Friday, August 10, 2012

Nature takes all

***

Urban Mangrove

Spicy orange ants
fiesta, scatter
on the coarse sandy

mudflats;

low tides
at the mangrove

allow human intruders
to retrieve belongings
tossed at sea.

A spider hunting,

sand flies, mini roaches
in a mass of discolored rags
and discarded nets

scamper, scatter
burrow deeper.

It's theirs now, these oily
colors, these slime covered
straws
and plastic wrappings,

these entanglements
of fraying nylon rope,

this one sneaker,

this worn truck tire.

Adopted,
adapted
urban habitats,

human reflects.




Volunteers clearing the mudflats of rubbish.
Discarded clothes at the edge of mangrove.


































More pics at: Gathering Dust Locally

Poem posted for dVerse Meeting at the Bar -- Impressionistic Writing, with Claudia.

37 comments:

Victoria said...

I felt I was there, too...thanks to the very specific details that make this come alive.

Daydreamertoo said...

Isn't it sad how others just toss their things away so thoughtlessly. It's a good thing some people don't mind volunteering to go and help keep it clean and tidy or else we'd all be living in piles of trash as high as our eyes by now.
Very nice poem, I love that you care about your environment Raven, as should we all.

pandamoniumcat said...

One of my most favourite things in this world is the mangroves, they are forests with a personality all their own. They do so much to protect us and the creature that depend on them. Natures vacuum and filtering system, and defender against natural disasters.
They indeed need protecting, and your poem is lovely, it allows us to picture the beauty of these eco systems and how they show people up for the littering bugs we really are... Love your poem!

Mystic_Mom said...

You care about the land, and the water and that shows so well in this piece. Well done!

Jerry said...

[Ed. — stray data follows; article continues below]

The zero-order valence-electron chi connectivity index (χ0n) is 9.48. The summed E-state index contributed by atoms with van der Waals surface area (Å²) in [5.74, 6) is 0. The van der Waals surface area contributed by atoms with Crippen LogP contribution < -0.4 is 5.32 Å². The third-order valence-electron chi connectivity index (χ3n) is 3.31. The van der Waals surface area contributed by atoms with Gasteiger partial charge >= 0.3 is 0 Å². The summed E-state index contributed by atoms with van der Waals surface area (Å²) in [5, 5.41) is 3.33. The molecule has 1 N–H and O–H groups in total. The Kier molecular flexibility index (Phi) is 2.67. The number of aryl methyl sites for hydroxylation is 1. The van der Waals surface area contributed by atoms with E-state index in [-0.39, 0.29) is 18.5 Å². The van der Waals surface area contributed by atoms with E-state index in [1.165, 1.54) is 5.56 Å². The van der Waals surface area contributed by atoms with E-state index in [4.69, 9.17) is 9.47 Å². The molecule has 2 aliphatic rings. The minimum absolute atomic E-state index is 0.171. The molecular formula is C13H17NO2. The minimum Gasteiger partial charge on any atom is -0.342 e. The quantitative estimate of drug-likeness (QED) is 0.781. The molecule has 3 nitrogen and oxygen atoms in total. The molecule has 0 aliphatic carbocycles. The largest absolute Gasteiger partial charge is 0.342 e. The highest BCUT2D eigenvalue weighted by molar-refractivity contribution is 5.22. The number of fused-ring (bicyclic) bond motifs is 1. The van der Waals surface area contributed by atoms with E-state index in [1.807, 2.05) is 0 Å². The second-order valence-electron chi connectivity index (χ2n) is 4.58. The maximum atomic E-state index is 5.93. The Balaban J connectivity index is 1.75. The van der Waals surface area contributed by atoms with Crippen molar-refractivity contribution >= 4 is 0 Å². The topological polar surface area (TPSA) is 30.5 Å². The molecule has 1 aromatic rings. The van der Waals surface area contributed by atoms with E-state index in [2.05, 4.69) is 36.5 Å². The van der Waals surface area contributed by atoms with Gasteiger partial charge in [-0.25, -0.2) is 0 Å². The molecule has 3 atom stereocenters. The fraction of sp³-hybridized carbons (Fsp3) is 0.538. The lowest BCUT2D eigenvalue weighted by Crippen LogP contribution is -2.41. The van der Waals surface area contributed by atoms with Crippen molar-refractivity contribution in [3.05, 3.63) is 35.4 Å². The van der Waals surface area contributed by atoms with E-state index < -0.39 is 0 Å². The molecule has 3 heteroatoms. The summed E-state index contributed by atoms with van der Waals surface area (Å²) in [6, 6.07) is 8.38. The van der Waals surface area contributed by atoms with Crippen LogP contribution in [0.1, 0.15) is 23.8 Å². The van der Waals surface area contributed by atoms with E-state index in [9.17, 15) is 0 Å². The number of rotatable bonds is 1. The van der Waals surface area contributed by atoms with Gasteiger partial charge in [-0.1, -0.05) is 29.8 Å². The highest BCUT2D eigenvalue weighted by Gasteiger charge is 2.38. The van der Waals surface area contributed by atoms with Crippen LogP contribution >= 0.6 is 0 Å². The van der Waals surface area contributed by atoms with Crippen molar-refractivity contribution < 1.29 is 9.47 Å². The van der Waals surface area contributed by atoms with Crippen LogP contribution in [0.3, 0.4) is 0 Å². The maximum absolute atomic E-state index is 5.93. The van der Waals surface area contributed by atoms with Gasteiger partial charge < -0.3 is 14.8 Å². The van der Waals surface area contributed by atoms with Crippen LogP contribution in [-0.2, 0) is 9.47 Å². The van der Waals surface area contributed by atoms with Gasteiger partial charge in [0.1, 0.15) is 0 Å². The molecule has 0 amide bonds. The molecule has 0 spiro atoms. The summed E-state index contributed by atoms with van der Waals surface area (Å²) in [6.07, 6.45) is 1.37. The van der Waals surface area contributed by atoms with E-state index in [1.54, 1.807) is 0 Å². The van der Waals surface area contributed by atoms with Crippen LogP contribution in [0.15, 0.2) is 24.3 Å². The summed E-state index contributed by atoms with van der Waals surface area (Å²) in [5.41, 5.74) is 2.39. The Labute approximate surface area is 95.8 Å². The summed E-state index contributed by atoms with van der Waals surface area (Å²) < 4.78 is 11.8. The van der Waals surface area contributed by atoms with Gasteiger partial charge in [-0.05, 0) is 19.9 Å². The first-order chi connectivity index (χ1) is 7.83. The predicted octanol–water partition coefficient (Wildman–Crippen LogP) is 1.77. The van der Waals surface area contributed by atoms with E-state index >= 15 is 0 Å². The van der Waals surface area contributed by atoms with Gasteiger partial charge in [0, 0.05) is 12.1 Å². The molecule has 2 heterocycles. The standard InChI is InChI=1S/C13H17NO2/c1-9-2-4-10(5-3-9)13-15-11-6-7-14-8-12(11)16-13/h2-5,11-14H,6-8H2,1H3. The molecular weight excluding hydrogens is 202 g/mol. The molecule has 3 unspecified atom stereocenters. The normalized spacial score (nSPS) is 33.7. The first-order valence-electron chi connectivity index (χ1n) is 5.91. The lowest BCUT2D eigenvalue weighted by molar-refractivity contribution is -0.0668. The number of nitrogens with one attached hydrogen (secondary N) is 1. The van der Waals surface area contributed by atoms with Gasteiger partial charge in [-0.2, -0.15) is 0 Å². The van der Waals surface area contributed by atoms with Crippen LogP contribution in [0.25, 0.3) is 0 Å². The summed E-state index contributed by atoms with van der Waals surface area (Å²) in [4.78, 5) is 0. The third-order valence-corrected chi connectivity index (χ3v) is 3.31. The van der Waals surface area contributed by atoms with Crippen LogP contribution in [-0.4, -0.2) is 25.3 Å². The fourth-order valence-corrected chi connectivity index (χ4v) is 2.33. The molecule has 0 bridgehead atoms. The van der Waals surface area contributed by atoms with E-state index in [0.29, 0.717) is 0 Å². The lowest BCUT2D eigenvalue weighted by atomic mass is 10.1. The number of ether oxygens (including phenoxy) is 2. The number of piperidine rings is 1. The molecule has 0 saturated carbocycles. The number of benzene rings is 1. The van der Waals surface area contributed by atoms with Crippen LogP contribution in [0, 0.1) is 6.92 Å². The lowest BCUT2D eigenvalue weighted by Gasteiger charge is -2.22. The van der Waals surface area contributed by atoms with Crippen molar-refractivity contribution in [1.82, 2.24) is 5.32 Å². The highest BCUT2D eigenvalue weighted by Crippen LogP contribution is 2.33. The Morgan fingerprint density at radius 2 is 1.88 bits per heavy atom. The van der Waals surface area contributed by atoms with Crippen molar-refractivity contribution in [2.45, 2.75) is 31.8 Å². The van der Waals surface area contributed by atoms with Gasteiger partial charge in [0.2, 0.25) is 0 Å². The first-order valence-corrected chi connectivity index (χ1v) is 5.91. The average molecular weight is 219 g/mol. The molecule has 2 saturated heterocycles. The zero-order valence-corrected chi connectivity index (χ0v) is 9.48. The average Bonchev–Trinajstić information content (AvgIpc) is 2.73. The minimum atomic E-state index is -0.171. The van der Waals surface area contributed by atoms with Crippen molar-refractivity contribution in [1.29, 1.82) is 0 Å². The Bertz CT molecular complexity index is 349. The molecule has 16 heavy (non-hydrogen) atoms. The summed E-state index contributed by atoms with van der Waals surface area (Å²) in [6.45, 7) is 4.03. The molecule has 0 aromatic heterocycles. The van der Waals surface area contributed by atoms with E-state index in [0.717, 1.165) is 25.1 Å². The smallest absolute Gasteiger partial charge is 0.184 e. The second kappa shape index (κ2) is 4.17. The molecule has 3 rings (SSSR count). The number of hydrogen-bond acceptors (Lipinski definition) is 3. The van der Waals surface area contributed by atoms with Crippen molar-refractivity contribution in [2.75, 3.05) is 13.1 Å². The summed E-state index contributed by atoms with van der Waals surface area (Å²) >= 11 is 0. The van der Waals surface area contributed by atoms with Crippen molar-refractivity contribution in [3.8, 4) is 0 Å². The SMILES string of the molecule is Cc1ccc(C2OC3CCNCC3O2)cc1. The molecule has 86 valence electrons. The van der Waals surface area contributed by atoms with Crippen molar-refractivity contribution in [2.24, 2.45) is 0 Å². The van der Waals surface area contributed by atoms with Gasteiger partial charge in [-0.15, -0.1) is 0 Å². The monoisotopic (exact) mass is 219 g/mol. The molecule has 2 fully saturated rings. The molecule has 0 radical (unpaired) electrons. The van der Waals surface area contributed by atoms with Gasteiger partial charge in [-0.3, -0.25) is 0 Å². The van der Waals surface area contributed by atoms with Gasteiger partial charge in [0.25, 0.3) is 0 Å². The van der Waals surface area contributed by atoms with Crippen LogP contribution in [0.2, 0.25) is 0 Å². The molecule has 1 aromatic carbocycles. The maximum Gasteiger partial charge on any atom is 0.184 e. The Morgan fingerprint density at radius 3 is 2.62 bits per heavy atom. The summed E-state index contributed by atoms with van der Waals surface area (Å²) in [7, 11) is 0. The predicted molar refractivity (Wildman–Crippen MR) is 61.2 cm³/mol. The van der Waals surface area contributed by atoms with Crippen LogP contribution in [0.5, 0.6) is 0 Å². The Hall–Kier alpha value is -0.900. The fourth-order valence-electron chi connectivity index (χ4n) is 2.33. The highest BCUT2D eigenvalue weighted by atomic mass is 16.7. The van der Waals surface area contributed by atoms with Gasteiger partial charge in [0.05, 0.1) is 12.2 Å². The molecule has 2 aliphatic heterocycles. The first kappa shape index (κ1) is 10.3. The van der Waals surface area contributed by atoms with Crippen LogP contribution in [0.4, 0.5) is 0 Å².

this made me imagine these synthetic items coming to life. if only they could transform to living organisms. I am glad that someone is willing to clean up after others.

hedgewitch said...

The small lives off the discards of the wasteful larger, and the planet turns and life finds a way, amazingly, and here, despite the ugly in all our waste, beautifully. The brushwork is sure and effective here.

Brian Miller said...

really cool...i first read the last line as human artifacts...our cast off things, our refuse and how it becomes a bit of their landscape a place to call home or pick of anything edible...and some it kills...

nene said...

I like your take and calling attention to mans uncaring footprint especially in specificity.

Thanks mi amigo

Susan Daniels said...

This is so very well done--I am there with you!

Margaret said...

Well done!

Dulcina said...

A nice picture made of beautiful word strokes, both impressive and impressionistic!
You have achieved the challenge!

Bodhirose said...

It's amazing how quickly discarded items become absorbed by small insects and other critters...making them a part of their lives. While some of it is harmless...others can wreak havoc...

Fred Rutherford said...

Raven, love your word choices here. Really a fantastic job coloring the poem in a way that prompts the readers mind into fully detailing each "daub" or brush-stroke you set forth. Really nicely done. Thanks

Claudia said...

Adopted,
adapted
urban habitats,

human reflects... great... and i love that you included the not so nice things as well...put them into the picture...there's art in the ugly as well...but we need eyes to see

me_duress said...

Very cool - fantastic take on the prompt.

Ravenblack said...

Thanks for all the great comments everyone. :)

PandomoniumCat: You've summarised perfectly how role and richness of mangroves.